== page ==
The events which I am now going to relate may possibly create the impression of a crisis of very ordinary jealousy; and indeed, if my behaviour during that time had been observed by a spectator of little perspicacity, it might well have appeared to be that of the stock victim of jealousy. But it was not like that. The jealous man suffers from an excessive sense of possessiveness; he suspects continually that some other man wishes to get possession of his woman; and this haunting suspicion gives rise to extravagant imaginings and may even lead him to crime. I myself, on the other hand, suffered because I loved Cecilia (for it had now become a question of love); and my aim in spying upon her was to make certain that she was deceiving me, not indeed to punish her or in any way prevent her from continuing in her unfaithfulness, but in order to set myself free both from my love and from her. The jealous man tends, in fact, even in spite of himself, to shackle himself in his own servitude; I, on the contrary, wished to release myself from this same servitude, and I saw no other means of attaining my object than by destroying Cecilia's independence and mystery, thus reducing her, through a more exact knowledge of her treacherous conduct, to something well-known and ordinary and insignificant.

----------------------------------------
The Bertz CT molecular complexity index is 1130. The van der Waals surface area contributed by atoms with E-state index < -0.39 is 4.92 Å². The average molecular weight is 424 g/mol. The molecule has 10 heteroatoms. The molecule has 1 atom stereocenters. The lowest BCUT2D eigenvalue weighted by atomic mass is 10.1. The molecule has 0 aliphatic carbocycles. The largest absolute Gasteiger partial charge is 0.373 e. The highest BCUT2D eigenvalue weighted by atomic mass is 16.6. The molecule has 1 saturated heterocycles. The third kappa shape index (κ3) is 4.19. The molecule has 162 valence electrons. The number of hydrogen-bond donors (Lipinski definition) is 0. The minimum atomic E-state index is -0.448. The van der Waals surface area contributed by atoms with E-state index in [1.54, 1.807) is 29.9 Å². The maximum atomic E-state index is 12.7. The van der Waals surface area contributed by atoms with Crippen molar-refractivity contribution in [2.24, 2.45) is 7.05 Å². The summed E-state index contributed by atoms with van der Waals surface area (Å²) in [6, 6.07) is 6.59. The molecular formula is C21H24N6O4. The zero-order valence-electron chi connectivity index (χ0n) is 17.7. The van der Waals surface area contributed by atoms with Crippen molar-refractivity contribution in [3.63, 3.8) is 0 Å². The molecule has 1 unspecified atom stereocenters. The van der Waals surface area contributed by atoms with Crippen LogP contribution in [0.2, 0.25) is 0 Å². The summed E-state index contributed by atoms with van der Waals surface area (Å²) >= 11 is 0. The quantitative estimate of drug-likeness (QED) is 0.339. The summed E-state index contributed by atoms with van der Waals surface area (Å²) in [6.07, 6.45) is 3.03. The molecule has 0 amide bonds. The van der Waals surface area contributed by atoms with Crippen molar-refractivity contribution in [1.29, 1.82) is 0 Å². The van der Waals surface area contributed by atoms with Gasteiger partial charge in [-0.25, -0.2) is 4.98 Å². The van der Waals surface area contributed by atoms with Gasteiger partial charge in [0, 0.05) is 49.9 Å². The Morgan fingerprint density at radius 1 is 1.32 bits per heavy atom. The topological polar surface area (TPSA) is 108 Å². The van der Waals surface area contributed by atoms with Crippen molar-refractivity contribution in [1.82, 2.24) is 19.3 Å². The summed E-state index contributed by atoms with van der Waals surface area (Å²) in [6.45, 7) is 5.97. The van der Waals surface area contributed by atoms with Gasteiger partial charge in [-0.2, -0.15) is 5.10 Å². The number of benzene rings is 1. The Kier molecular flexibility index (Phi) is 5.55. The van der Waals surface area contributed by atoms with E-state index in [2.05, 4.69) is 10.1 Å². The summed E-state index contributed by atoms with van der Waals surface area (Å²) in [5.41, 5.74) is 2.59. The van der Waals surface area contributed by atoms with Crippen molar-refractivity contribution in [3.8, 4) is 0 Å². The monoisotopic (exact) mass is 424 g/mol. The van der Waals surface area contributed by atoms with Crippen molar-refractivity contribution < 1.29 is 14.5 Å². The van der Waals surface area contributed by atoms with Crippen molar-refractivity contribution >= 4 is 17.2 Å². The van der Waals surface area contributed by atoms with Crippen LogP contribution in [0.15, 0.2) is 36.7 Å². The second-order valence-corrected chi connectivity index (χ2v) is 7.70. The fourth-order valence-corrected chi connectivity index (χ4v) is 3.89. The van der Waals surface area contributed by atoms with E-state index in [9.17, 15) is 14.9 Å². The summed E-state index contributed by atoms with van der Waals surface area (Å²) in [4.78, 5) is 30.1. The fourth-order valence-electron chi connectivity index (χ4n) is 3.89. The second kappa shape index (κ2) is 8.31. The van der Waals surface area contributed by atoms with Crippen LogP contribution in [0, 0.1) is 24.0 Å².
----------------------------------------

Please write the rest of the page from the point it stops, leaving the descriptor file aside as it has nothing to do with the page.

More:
My first thought was to make use of the telephone. As I have already mentioned, Cecilia used to telephone me every morning about ten o'clock. She had done this, at the beginning, merely in order to greet me. But now that her visits had become rarer (her promise to go on coming to see me every day, as before, had soon been proved unreliable), the telephone had become an essential element in our relationship. It was in fact by telephone that Cecilia now fixed the day and hour of our appointments each time, in an unaccountable, irregular manner. I noticed that the time of these telephone calls had changed recently from ten to twelve o'clock. Cecilia had justified this change by the fact that her telephone was a party line and that the subscriber who shared it had taken to making a great many calls in the early morning. But I was convinced that the reason was a different one and that she no longer telephoned me at ten o'clock because by that time she had not yet spoken to the actor who, like all actors, slept very late into the morning. And, not having spoken to him, she did not yet know what she would be doing during the day, and therefore could not tell me if and when she could see me.